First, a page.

Cubs send Nats home after ugly game


The Curse On Dusty Baker continues, following him no matter where he manages. And if you watched Game Five of the National League Division Series Thursday night you have to wonder if he is asking, “What did I ever do to anger the baseball gods?”

His Washington Nationals lost the fifth and deciding game of the ALDS to the Chicago Cubs, 9-8, moving the defending World Series champion Cubs to the National League Championship Series against the Los Angeles Dodgers.

And Dusty? He gets to go home to his grape patch in Sacramento, having lost his 10th straight postseason elimination game.

None of the unbelievable occurrences against the Nationals Thursday night was Baker’s fault.

The fifth inning, when the Cubs scored four runs, may have been the most unbelievable string of events in playoff history.

With his team leading, 4-3, Baker appeared to push the right button, pull the right string. He brought in his ace, Max Scherzer to protect that lead.

And Scherzer retired the first two Cubs. Then came an infield hit by Willson Contreras and a bloop, flair single to center field by pinch-hitter Ben Zobrist.

Then anything negative that could happen to Baker and the Nats transpired over the next 15 minutes.

An intentional walk. A strikeout, passed ball and throwing error by catcher Matt Wieters on the same play. A catcher’s interference on Wieters. A hit by pitch to force in a run.

And another run scored in the sixth when left fielder Jayson Werth lost a fly ball in the lights and in a one-run game that was big, big, big.

Then in the eighth, Jose Lobaton singled to put runners on second and first with two outs and the Nationals down, 9-8. Cubs catcher Willson Contreras snapped a throw to first on a pickoff attempt and Loboton was called safe. Cubs manager Joe Maddon asked for a review and it was ruled Lobaton lifed his foot off first base while first baseman Anthony Rizzo still had the tag applied. He was called out, ending the inning.

The Nationals would not get another baserunner. Closer Wade Davis pitched a 1-2-3 ninth, striking out Bryce Harper on a 3-and-2 to end it. Davis pitched the final 2 2/3 innings, his first career save of more than an inning.

Both managers used seven pitchers to cover this wild wild game. The Cubs won despite going 1 for 11 with runners in scoring position and stranded nine. The Nationals were 3 for 10 and left 13 on base.

The Cubs took a 1-0 lead in the top of the first against Washington starter Gio Gonzalez, but Daniel Murphy homered to lead off the second and Trey Taylor crushed a three-run later in the inning to take a 4-1 lead.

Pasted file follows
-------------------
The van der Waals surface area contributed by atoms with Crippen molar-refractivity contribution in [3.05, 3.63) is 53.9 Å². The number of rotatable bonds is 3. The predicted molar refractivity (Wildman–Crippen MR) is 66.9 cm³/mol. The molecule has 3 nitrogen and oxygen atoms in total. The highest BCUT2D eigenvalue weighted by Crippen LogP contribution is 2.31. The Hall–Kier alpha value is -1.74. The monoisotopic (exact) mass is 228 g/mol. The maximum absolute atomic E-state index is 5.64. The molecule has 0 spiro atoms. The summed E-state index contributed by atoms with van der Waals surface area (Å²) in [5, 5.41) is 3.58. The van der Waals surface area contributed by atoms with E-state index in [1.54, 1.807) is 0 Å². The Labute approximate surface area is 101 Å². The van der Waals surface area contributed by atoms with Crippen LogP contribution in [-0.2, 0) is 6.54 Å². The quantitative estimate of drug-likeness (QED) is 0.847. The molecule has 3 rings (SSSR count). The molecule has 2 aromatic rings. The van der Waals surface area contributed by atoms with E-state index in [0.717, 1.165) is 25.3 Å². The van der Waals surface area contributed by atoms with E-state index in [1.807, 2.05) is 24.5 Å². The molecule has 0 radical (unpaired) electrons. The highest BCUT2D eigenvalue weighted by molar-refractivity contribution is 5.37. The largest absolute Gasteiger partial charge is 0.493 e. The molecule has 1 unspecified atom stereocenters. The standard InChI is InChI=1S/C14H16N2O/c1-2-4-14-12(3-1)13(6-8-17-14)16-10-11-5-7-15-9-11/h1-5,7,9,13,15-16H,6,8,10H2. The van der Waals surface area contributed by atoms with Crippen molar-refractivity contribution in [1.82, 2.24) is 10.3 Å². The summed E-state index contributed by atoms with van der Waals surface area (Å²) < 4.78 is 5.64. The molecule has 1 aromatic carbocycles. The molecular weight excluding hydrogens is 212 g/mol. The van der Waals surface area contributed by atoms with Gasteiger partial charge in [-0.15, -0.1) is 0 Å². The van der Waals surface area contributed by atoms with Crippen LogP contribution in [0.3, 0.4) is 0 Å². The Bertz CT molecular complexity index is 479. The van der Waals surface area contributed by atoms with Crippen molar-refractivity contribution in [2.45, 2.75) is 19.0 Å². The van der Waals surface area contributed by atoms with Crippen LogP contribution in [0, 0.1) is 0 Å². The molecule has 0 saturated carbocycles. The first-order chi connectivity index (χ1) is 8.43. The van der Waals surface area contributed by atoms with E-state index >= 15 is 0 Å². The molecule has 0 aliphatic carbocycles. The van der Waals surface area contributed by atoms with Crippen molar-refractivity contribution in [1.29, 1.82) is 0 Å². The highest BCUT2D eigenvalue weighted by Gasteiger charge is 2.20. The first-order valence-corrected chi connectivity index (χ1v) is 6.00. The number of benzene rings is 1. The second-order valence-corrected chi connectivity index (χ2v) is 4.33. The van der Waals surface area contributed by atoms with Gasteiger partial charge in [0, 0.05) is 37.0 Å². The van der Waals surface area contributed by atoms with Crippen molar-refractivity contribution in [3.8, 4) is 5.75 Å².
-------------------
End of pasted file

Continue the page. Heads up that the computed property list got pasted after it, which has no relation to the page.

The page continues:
In two at bats, Taylor had two home runs and seven RBI. In his last at bat in Game 4 in Wrigley Field he hit a grand slam home run in the eighth inning to push a Nationals lead from 1-0 to 5-0.

The Cubs filled the bases with one out in the third and scored two runs, one on a ground ball and another on a Gonzalez wild pitch, cutting the lead to 4-3.

Then came Max Scherzer and the unreal fifth inning and here is how it unfolded with two outs and nobody on:

—Contreras reached on a slow roller to shortstop for an infield hit and Zobrist lobbed his shallow single to center.

—Addison Russell doubled to the left field corner, scoring both runners and the Cubs took a 5-4 lead.

—Jason Heyward was walked intentionally, the one thing Baker probably wishes he didn’t do. But it seemed to work when Javier Baez struck out.

But the ball eluded catcher Wieters for a passed ball. He retrieved it and threw it into right field for an error and a run to make it 6-4.

—Pinch-hitter Tommy LaStella swung at a pitch and ticked the glove of catcher Wieters, a catcher’s interference that put LaStella on first base, filling the bases.

—Jon Jay was hit by a pitch to force in the seventh run.

The Cubs made it 8-4 when relief pitcher Brandon Kintzler walked Ben Zobrist with two outs. Addison Russell, who drove in four runs, line one to left field and Jayson Werth had it all the way — until the last second when he lost the ball in the lights and it skidded off his glove for another run.

The Nationals had chance after chance and did chip away, but they left the basepaths littered.

In the second, when they scored three runs, they also left two on when Ryan Zimmerman struck out

In the fourth they once again had two on and two outs and once against Zimmerman struck out against Cubs starter Kyle Hendricks. Zimmerman is 0 for 15 for his career against Hendricks.

They scored two runs in the sixth on a wild pitch and Daniel Murphy’s double to cut the lead to 8-6. But they left two on base when Wieters flied out on the first pitch to end the inning.

The Cubs retrieved one run in the seventh on a single by Middletown’s Kyle Schwarber, a single by Jon Jay and Kris Bryant’s fielder’s choice.

Washington ct it to 9-7 in the eighth on Bryce Harper’s sacrifice fly with the bases loaded. That’s when Maddon brought in Wade Davis and he struck out Zimmerman to strand two more runners.

And the Nationals crept to within one in the eighth when Davis walked the first two. After pinch-hitter Adam Lind hit into a double play, Michael A. Taylor singled for a run to make it 9-8.

That’s when Lobaton singled to put the potential tying run on second and the go ahead run on first and he got picked off, Washington’s last hurrah.

Baker’s contract is up, unsigned for next year, but after the tough one-run loss, Nationals general manager Mike Rizzo said, “Dusty Baker is a Hall of Fame manager. He managed his heart out tonight and did a great job all year. I’m a big Dusty Baker fan.”

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